Tuesday July 3, 2012

Tanglewood's big outdoor Koussevitzky Music Shed, built in 1938, has served as the prototype of many large, open-air music festival halls that have since been opened around the country. The Blossom shed outside of Cleveland, Ravinia near Chicago, Wolf Trap near Washington, D.C., SPAC in upstate New York, Red Rocks outside Denver, Chastain Park in Atlanta, Nashville's Starwood, Jones Beach on Long Island, N.Y. -- there's a long list of lovely summertime music venues that have followed Tanglewood's lead, and I've played them all.

These "sheds," as they're called in the biz, have been my main workplace over the past four decades, and for me, on a warm night in June or July, are the collective home of my fondest memories from a life on the road.

Tanglewood is the best. There are many reasons why. First, it's where Kim and I have chosen to live and raise our twin boys, Rufus and Henry. There's a sweetness to life in the Berkshires, and traveling as much as we do, it's always a delight to come home to Lenox.

Then there's the blessing of having been accepted as a part of the wonderful musical family that is Tanglewood and the BSO. I thank my wife, Kim, for that; she had been working with the Symphony for a full 20 years when we met.

A crowd of 18,000 filled the shed and the lawn at Tanglewood for Monday night’s concert featuring James Taylor and Taylor Swift.
A crowd of 18,000 filled the shed and the lawn at Tanglewood for Monday night’s concert featuring James Taylor and Taylor Swift. (Stephanie Zollshan)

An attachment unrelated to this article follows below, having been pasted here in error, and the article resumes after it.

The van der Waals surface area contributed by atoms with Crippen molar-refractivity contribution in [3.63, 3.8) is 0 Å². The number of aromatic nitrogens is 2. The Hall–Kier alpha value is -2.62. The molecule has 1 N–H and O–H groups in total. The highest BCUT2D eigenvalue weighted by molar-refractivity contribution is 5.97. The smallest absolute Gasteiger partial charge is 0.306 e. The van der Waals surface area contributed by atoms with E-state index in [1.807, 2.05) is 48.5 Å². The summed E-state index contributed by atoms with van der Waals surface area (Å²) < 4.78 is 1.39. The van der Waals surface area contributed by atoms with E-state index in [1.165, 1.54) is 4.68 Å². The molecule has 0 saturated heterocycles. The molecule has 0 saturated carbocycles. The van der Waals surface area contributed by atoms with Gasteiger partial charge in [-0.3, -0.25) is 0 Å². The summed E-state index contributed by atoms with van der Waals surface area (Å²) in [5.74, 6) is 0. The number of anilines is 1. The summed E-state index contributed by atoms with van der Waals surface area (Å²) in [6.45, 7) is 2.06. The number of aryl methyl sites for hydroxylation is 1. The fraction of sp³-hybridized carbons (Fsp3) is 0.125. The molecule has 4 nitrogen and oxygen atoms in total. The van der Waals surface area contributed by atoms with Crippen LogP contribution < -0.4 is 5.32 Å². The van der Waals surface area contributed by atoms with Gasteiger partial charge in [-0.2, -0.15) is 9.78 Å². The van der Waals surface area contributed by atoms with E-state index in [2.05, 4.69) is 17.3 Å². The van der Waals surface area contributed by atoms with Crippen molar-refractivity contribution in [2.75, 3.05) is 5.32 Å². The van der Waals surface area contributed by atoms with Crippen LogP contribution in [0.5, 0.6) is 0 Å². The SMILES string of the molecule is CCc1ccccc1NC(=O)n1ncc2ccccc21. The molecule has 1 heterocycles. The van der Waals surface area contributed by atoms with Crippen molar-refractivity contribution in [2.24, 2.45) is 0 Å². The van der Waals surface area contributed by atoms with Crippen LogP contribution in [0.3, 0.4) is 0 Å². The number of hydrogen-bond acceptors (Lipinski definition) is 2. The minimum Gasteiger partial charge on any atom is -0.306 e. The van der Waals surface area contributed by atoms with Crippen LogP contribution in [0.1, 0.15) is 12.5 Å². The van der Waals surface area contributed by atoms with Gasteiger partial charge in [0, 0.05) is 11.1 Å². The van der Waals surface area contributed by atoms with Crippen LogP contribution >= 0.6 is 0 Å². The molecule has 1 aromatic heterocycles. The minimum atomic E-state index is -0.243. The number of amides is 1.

There's also no doubt that the beautiful physical landscape of the Koussevitzky Shed and the gardens that surround it have a lot to do with the magic of the place. One waxes rhapsodic at the prospect of an evening under the stars with friends, loved ones, and the company of fellow lovers of music in a tradition that seems to belong to another era.

But of all these things, it is surely the Tanglewood audience that makes this place so special to me: I feel as though I am with my own people, that a family reunion is taking place, an ongoing conversation, a sort of traditional get-together.

With all the weight of responsibility and performance anxiety that accompanies the attention of such a large crowd of intelligent concert-goers, it is still, unquestionably for me, the blessing of a lifetime.

James Taylor, the singer-songwriter who lives with his family in the town of Washington just a few miles from Tanglewood, first performed at the Boston Symphony's summer home in 1974. He returned in 1975, 1976, 1977, 1980, 1990, 1992, 1994, 1996, 1997, 1999, 2001-2003 and annually from 2005 through 2012. In all, he has performed in the Shed and in Ozawa Hall nearly 40 times.